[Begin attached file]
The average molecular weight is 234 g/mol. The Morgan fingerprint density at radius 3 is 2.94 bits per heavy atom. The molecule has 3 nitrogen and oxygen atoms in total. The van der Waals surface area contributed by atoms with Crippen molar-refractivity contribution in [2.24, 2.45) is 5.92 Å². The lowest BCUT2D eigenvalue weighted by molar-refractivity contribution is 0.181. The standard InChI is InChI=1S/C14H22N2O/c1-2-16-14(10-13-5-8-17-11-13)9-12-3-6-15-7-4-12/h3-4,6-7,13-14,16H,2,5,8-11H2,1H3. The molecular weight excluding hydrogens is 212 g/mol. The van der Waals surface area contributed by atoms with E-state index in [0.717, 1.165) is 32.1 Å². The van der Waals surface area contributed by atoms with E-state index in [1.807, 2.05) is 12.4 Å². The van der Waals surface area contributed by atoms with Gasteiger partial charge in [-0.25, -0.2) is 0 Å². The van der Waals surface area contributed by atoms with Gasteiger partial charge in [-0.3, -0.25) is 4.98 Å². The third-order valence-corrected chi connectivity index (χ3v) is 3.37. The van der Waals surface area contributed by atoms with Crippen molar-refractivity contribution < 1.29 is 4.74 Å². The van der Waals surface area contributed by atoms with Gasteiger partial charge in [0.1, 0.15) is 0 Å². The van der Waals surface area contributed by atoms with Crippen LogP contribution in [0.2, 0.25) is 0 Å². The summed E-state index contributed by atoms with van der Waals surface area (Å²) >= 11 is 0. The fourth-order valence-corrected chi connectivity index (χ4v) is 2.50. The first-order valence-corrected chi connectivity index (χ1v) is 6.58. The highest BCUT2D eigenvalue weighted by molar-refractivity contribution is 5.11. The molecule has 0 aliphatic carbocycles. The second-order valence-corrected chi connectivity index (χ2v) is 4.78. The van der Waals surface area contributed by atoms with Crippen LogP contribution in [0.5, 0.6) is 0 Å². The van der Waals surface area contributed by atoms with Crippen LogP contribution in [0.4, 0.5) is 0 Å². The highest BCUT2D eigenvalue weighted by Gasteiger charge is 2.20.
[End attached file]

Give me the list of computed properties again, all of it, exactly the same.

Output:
The average molecular weight is 234 g/mol. The Morgan fingerprint density at radius 3 is 2.94 bits per heavy atom. The molecule has 3 nitrogen and oxygen atoms in total. The van der Waals surface area contributed by atoms with Crippen molar-refractivity contribution in [2.24, 2.45) is 5.92 Å². The lowest BCUT2D eigenvalue weighted by molar-refractivity contribution is 0.181. The standard InChI is InChI=1S/C14H22N2O/c1-2-16-14(10-13-5-8-17-11-13)9-12-3-6-15-7-4-12/h3-4,6-7,13-14,16H,2,5,8-11H2,1H3. The molecular weight excluding hydrogens is 212 g/mol. The van der Waals surface area contributed by atoms with E-state index in [0.717, 1.165) is 32.1 Å². The van der Waals surface area contributed by atoms with E-state index in [1.807, 2.05) is 12.4 Å². The van der Waals surface area contributed by atoms with Gasteiger partial charge in [-0.25, -0.2) is 0 Å². The van der Waals surface area contributed by atoms with Gasteiger partial charge in [-0.3, -0.25) is 4.98 Å². The third-order valence-corrected chi connectivity index (χ3v) is 3.37. The van der Waals surface area contributed by atoms with Crippen molar-refractivity contribution < 1.29 is 4.74 Å². The van der Waals surface area contributed by atoms with Gasteiger partial charge in [0.1, 0.15) is 0 Å². The van der Waals surface area contributed by atoms with Crippen LogP contribution in [0.2, 0.25) is 0 Å². The summed E-state index contributed by atoms with van der Waals surface area (Å²) >= 11 is 0. The fourth-order valence-corrected chi connectivity index (χ4v) is 2.50. The first-order valence-corrected chi connectivity index (χ1v) is 6.58. The highest BCUT2D eigenvalue weighted by molar-refractivity contribution is 5.11. The molecule has 0 aliphatic carbocycles. The second-order valence-corrected chi connectivity index (χ2v) is 4.78. The van der Waals surface area contributed by atoms with Crippen LogP contribution in [0.5, 0.6) is 0 Å². The van der Waals surface area contributed by atoms with Crippen LogP contribution in [0.4, 0.5) is 0 Å². The highest BCUT2D eigenvalue weighted by Gasteiger charge is 2.20.